American roulette: The effect of reminders of death on support for George W. Bush in the 2004 presidential election

Florette Cohen, Daniel M. Ogilvie, Sheldon Solomon, Jeff L Greenberg, Tom Pyszczynski

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86 Citations (Scopus)

Abstract

An experiment was conducted to assess the effect of a subtle reminder of death on voting intentions for the 2004 U.S. presidential election. On the basis of terror management theory and previous research, we hypothesized that a mortality salience induction would increase support for President George W. Bush and decrease support for Senator John Kerry. In late September 2004, following a mortality salience or control induction, registered voters were asked which candidate they intended to vote for. In accord with predictions, Senator John Kerry received substantially more votes than George Bush in the control condition, but Bush was favored over Kerry following a reminder of death, suggesting that President Bush's re-election may have been facilitated by nonconscious concerns about mortality in the aftermath of September 11, 2002.

Original languageEnglish (US)
Pages (from-to)177-187
Number of pages11
JournalAnalyses of Social Issues and Public Policy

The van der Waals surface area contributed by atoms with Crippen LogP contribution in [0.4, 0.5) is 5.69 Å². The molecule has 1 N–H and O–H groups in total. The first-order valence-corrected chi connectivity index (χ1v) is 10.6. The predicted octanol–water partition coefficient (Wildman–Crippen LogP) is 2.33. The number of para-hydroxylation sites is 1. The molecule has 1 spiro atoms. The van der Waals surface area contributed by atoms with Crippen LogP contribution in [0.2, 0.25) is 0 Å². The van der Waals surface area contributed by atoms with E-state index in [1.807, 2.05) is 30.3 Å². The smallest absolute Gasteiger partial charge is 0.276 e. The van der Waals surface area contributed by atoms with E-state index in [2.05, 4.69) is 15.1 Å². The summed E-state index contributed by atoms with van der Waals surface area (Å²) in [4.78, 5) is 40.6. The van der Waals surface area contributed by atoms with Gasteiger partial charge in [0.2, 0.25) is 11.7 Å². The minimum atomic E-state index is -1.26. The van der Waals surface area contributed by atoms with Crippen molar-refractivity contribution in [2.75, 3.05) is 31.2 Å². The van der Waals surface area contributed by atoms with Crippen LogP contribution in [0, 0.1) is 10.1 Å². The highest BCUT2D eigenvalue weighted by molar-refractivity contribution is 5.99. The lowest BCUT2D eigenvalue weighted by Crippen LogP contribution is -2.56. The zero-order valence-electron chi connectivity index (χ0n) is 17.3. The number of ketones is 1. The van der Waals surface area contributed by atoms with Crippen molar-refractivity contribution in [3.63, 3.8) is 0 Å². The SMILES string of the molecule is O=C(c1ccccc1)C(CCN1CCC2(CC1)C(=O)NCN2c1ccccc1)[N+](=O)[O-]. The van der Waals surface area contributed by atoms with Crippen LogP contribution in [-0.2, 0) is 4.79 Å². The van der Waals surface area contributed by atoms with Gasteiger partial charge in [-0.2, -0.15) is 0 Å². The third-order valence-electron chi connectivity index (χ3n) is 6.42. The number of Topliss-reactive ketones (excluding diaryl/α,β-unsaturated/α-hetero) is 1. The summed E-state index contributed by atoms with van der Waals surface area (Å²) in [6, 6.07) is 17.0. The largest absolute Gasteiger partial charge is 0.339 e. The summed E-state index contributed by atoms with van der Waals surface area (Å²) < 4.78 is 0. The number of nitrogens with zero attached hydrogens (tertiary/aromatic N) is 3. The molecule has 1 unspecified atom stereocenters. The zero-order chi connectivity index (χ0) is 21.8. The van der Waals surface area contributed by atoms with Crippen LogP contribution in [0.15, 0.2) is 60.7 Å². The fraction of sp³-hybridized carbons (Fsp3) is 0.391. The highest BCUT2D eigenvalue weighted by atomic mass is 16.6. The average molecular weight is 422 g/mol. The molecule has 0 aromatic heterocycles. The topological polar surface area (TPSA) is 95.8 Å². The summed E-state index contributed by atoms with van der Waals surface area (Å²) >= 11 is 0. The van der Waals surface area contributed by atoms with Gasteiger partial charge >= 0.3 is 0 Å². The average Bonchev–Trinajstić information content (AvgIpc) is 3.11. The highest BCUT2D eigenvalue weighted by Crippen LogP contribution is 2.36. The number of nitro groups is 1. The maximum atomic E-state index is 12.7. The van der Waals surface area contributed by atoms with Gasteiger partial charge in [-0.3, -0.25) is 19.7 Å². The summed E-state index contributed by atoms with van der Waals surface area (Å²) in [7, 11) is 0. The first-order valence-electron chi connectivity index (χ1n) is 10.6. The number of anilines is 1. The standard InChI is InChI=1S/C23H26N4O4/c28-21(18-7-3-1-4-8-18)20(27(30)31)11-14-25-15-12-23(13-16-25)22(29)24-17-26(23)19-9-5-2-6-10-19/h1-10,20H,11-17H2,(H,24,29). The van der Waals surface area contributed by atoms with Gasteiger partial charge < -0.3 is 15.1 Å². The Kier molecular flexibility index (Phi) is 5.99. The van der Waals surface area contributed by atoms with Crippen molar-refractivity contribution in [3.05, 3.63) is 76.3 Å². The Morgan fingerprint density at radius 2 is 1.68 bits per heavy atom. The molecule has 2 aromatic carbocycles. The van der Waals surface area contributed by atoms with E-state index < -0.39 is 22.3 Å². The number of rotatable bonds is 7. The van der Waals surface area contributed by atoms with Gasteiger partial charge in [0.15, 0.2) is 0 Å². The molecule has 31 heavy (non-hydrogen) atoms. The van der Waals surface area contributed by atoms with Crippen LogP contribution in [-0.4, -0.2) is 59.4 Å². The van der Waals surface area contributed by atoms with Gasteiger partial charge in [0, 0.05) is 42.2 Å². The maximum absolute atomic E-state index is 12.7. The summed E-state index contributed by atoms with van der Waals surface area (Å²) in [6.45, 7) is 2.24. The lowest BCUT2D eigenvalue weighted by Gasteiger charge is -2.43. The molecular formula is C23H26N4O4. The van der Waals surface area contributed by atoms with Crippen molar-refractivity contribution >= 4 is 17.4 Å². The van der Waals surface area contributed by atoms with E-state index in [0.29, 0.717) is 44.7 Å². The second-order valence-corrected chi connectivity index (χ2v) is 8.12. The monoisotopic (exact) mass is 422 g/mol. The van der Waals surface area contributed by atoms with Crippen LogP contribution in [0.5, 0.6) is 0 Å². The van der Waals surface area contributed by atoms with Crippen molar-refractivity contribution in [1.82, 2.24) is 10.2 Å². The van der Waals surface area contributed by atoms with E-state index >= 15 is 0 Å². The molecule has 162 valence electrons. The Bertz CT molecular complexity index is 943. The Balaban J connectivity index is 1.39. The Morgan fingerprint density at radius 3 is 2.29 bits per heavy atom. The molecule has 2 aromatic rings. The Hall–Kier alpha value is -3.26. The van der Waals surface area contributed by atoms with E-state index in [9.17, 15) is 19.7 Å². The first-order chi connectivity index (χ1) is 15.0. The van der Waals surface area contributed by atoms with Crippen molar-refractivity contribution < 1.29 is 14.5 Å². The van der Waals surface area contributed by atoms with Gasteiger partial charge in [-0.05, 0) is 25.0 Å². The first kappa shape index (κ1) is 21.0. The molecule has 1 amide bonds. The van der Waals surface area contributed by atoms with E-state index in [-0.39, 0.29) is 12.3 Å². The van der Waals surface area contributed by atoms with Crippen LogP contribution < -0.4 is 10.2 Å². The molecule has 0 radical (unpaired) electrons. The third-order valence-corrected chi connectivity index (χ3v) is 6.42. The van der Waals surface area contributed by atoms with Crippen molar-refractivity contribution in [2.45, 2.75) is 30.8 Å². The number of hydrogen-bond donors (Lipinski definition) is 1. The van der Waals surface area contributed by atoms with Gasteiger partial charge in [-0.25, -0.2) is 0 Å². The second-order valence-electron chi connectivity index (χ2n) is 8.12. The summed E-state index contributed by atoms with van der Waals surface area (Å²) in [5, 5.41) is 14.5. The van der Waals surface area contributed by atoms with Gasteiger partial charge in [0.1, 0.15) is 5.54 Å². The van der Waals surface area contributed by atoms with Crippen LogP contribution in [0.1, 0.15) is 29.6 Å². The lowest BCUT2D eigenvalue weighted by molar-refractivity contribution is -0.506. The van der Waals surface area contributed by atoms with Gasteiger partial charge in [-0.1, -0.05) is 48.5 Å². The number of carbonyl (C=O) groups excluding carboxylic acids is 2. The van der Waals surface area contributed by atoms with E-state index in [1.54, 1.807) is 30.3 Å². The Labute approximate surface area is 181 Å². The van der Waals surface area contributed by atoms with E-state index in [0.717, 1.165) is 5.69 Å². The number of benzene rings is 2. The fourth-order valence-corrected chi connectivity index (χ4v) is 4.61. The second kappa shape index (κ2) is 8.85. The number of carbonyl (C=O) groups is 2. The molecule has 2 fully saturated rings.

Volume5
Issue number1
DOIs
StatePublished - Dec 2005

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presidential election
election
mortality
death
induction
voter
president
voting
terrorism
candidacy
experiment
prediction
management
effect

ASJC Scopus subject areas

  • Social Sciences(all)

Cite this

American roulette : The effect of reminders of death on support for George W. Bush in the 2004 presidential election. / Cohen, Florette; Ogilvie, Daniel M.; Solomon, Sheldon; Greenberg, Jeff L; Pyszczynski, Tom.

In: Analyses of Social Issues and Public Policy, Vol. 5, No. 1, 12.2005, p. 177-187.

Research output: Contribution to journalArticle

Cohen, Florette ; Ogilvie, Daniel M. ; Solomon, Sheldon ; Greenberg, Jeff L ; Pyszczynski, Tom. / American roulette : The effect of reminders of death on support for George W. Bush in the 2004 presidential election. In: Analyses of Social Issues and Public Policy. 2005 ; Vol. 5, No. 1. pp. 177-187.
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